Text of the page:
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From Aris Siarot <arissia...@gmail.com>
Subject Re: Passion and vigilance in open source
Date Thu, 24 Sep 2015 00:22:56 GMT
H

Sent from my iPhone


> On Sep 24, 2015, at 4:59 AM, William A Rowe Jr <wrowe@rowe-clan.net> wrote:
> 
>> On Tue, Sep 22, 2015 at 9:01 PM, Jim Jagielski <jim@jagunet.com> wrote:
>> 
>> 
>> Wonder is not being able to fork a project, make some patches,
>> submit a bunch of pull requests and then get a handful of them
>> committed upstream... That is so.... solitary. The wonder is
>> working *with* and collaborating *with* and reaching consensus
>> *with* a group of similarly-minded individuals towards a
>> common goal. The wonder is the community. And I think that
>> that is something which is at risk.
>> 
> 
> There is some good psych theory that would be helpful in
> understanding the dichotomy you describe, and I think it's
> existed before the OSS revolution and continues through today.
> You just did a great job of describing your approach, and mine
> and many others at the foundation who are extroverts.  We enjoy
> the interaction, and when a community is healthy, enjoy providing
> positive feedback loops, encouragement and praise, and the
> ultimate praise (to have ones code committed to the project).
> 
> Spending a weekend with my kids, who are both introverts, helps
> remind me of the needs of those who are not 'public people'.  We
> have many successful examples, I'm thinking especially of Sam
> or even Rich who are actually much quieter and reserved and
> generally 'go off into their own space' to accomplish things, and
> thrive in the solitary spaces where they can assemble something
> they are happy with.  All of our many introverts then bring back
> Cool Things(TM) and interact with the community to get them
> accepted, but the "fun" for them is the detached-creative process,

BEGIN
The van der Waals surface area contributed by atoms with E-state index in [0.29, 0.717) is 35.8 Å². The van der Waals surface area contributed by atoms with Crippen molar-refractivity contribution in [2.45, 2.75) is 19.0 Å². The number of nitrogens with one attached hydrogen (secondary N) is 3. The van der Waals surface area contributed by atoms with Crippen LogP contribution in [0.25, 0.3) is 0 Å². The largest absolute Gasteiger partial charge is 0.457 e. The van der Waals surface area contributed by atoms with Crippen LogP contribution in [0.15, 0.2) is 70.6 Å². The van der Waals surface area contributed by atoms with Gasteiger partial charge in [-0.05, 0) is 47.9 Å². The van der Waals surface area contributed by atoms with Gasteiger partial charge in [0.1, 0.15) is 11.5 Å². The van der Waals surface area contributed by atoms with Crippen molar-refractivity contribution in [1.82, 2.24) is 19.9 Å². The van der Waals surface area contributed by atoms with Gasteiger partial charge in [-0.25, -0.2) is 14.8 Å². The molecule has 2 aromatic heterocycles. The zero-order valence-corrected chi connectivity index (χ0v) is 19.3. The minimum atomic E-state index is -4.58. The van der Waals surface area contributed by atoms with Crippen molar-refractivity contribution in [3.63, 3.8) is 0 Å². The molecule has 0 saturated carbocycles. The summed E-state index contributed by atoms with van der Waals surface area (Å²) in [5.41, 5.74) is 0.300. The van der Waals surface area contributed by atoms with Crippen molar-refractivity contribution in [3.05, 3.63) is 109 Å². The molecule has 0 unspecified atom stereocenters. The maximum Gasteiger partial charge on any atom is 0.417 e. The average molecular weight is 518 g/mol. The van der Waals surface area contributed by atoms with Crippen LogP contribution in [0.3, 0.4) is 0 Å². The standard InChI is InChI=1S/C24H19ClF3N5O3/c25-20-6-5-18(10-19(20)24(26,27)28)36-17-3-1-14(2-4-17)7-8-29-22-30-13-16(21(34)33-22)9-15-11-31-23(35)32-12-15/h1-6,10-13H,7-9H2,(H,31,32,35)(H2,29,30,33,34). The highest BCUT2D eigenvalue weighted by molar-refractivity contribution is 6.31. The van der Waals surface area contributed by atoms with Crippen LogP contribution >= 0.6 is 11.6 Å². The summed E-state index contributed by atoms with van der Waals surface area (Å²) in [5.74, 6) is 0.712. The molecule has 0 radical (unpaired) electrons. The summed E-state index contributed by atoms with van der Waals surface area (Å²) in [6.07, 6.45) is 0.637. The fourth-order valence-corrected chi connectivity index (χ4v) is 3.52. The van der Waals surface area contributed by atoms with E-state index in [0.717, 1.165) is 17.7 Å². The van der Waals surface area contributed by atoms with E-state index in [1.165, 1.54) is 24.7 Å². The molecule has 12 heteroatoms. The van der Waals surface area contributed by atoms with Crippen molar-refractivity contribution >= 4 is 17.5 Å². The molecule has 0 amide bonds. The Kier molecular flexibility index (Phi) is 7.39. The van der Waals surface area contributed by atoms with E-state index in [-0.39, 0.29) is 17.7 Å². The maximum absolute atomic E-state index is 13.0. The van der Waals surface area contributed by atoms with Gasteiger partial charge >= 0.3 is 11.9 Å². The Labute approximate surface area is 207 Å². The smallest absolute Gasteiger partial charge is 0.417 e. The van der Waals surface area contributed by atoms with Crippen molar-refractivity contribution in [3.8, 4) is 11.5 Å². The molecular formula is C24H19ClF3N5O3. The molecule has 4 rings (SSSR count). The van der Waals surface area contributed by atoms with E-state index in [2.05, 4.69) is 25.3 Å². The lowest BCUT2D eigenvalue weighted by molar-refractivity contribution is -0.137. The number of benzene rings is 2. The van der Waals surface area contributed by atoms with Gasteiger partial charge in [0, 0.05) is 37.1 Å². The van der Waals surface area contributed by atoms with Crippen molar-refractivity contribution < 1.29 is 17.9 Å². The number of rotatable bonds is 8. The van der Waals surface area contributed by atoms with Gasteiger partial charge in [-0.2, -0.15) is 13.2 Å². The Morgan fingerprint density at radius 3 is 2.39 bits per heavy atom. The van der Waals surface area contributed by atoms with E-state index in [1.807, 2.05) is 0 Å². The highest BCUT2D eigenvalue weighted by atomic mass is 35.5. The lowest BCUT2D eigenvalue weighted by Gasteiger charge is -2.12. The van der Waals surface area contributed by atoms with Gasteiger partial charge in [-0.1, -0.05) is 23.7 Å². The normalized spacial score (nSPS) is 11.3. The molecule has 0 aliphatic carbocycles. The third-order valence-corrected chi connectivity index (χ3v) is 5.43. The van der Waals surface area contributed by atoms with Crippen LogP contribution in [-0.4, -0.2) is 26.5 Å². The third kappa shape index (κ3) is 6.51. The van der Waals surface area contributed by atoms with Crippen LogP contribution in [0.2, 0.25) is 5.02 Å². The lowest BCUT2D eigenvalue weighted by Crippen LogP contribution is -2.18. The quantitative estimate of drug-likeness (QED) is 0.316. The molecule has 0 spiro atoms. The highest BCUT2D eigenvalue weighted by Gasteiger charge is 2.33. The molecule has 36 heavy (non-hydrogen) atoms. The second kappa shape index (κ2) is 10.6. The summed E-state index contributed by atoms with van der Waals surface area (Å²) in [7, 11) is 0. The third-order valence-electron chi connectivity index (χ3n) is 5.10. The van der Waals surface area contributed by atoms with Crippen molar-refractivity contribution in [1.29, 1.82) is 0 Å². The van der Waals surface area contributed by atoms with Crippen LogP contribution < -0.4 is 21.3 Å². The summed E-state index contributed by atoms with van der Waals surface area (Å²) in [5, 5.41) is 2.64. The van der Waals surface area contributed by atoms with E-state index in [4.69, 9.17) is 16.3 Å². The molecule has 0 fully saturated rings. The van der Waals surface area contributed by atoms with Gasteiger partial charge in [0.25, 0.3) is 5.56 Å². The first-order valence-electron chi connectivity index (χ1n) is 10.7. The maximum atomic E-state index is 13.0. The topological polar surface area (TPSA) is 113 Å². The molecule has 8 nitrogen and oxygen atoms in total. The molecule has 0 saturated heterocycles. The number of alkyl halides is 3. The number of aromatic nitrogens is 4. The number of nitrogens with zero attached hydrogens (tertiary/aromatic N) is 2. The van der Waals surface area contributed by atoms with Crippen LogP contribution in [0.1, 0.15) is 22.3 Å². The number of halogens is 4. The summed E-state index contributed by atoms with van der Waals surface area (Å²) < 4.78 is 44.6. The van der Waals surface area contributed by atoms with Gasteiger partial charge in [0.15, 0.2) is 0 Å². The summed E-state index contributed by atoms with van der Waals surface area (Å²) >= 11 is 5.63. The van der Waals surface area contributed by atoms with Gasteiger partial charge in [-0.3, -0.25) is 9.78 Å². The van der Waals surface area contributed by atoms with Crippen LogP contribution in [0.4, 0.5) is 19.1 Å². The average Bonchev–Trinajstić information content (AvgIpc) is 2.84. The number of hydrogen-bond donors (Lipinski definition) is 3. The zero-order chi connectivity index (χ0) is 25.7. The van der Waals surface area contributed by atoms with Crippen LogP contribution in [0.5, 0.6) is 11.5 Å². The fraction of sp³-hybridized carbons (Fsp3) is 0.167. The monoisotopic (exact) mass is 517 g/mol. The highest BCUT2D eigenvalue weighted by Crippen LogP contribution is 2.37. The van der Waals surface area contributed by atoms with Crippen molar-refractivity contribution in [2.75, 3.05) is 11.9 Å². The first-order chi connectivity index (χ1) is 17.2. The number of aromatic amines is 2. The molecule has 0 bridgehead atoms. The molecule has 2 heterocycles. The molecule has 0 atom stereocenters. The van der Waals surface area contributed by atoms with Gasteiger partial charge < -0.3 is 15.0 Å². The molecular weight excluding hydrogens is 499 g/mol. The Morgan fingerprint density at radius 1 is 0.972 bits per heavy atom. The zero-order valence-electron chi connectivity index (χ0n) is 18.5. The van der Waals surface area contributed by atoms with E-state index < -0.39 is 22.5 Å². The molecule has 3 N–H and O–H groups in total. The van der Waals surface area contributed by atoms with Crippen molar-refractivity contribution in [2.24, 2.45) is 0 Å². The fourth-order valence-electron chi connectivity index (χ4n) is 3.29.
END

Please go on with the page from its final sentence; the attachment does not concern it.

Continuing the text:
> while the "fun" for the extroverts is the communal nature of the
> whole collaborative development effort.
> 
> You might enjoy taking your own Meyers Briggs assessment and
> compare notes with friends or collaborators on different projects
> and social groups.  It goes a long way in bridging the understanding
> gaps between these very different approaches to contributions,
> collaboration and assembling a collective work :)  Plenty of free
> tests to pick from on the web.
> 
> 
>> To me, Open Source provided an avenue that allowed coders
>> (and other contributors) to finally work together, openly
>> and honestly, transparently and meritocractically (if you get
>> my meaning); it fostered sharing, but not by letting someone
>> share our toys by playing with them by themselves in some corner
>> of the sandbox. It was about us all sharing the toys to build
>> a great sand castle all together in that sandbox, when before
>> we couldn't.
>> 
>> Are people doing it for fun? Are people seeing the joy and
>> wonder in our eyes? Or are people doing it just because "that's
>> what I get paid to do"?
>> 
> 
> I expect both, just as I hope we have room for introverts and
> extroverts to accomplish exactly what you describe, sharing the
> toys to ultimately build the biggest collaborative sand castle that
> we can be proud of together, but with very different motivations
> and senses of reward :)

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